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Not to be confused with the Lobanov-Rostovsky House at 43, Myasnitskaya Street, Moscow.

Coordinates: 59°56′05″N 30°18′29″E / 59.93472°N 30.30806°E / 59.93472; 30.30806

The building in September 2013
The Medici lions at the main entrance, illustrated by Alexandre Benois around 1900
The building around 1890–1900

Lobanov-Rostovsky Palace, also known as the Lobanov-Rostovsky Residence, is a historic building at 12 Admiralteysky Avenue in Saint Petersburg, Russia, constructed in 1817-1820 for Prince Alexander Yakovlevich Lobanov-Rostovsky.[1] The building now houses a luxury hotel in the Four Seasons Hotels and Resorts chain, under the name of Four Seasons Hotel Lion Palace,[2] referring to the two Medici lions at the main entrance.

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ArchitectureEdit

The Neoclassical or Empire style building is an early work of the architect Auguste de Montferrand.[1] The triangular building faces Admiralty Garden, Voznesensky Avenue and Saint Isaac's Square.

The main entrance, on the Admiralteisky Avenue, has an eight-column portico facing the Admiralty building, and its porch is guarded by white marble Medici lions by sculptor Paolo Triscorni on granite pedestals.[1][3] Triscorni's sculptures were made famous by Pushkin in his last long poem, The Bronze Horseman.[4]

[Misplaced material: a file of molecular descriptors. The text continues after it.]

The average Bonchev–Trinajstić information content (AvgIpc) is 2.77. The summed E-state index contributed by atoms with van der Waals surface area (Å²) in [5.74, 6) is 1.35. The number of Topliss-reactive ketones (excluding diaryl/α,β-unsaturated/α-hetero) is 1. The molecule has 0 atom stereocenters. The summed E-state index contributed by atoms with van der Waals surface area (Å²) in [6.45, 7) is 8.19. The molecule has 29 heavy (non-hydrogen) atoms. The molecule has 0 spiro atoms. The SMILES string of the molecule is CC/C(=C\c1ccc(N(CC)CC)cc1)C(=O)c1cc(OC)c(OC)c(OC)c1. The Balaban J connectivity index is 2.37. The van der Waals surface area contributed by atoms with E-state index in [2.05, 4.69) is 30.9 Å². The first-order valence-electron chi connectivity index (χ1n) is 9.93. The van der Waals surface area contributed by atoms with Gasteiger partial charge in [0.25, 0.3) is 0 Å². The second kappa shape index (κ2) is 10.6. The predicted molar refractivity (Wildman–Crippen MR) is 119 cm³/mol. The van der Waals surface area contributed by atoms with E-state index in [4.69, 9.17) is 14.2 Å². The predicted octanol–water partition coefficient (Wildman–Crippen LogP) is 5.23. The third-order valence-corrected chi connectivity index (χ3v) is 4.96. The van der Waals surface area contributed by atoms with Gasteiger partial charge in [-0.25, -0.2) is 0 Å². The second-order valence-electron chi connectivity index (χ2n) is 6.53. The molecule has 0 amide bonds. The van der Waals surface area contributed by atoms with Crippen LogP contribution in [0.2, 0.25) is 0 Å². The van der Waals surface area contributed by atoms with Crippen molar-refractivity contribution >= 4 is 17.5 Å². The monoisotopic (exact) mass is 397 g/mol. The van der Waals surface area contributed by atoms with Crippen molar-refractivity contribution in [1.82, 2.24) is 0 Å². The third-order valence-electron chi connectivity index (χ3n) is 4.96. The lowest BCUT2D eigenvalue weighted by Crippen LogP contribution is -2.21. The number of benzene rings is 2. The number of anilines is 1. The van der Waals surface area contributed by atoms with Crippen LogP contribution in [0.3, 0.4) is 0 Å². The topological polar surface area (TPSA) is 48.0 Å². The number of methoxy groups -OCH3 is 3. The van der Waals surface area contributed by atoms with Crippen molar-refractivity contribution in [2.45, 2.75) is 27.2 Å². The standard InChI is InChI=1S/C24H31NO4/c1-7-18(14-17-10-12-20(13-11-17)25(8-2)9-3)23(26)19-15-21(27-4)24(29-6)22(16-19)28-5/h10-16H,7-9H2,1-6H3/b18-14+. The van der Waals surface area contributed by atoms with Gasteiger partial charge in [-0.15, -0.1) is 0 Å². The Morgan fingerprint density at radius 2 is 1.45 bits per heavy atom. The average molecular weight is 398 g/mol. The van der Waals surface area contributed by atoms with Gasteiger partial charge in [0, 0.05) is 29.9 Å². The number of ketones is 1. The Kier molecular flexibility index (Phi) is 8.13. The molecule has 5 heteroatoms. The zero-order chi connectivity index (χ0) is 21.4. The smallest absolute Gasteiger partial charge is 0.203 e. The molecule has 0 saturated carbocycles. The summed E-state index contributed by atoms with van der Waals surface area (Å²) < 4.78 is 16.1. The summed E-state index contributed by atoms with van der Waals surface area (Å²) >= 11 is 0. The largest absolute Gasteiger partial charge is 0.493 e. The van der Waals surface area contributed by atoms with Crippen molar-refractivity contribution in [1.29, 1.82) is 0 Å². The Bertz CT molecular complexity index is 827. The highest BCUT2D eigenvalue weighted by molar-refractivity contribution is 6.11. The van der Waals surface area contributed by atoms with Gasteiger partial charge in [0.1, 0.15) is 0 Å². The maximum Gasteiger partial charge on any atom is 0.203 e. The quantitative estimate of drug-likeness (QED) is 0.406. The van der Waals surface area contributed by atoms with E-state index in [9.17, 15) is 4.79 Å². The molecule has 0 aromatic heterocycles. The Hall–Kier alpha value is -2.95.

HistoryEdit

In 1824, the mezzanine and the first floor of the residence[1] were rented to the Ministry of War of the Russian Empire for 63,000 roubles a year. On 23 June 1828, the entire building was bought by the State Treasury for one million roubles, and in 1829-1830, it was renovated to meet the Ministry's needs. It housed the principal establishments of the Ministry until its dissolution in 1918.

After October 1917, there was a Military-Political Academy, aeronautical museum and dormitory located in the building. From 1946, Project Institute no. 1, the head organisation for designing industrial buildings and complexes, was located here.[1]

In 2009, a project to renovate the building for the Four Seasons Hotels and Resorts chain started,[5] which was originally scheduled to open in 2011, then postponed to early 2012 and later to mid-2013.[6] The project was subsequently completed, and the hotel began operating as the Four Seasons Hotel Lion Palace.[7]

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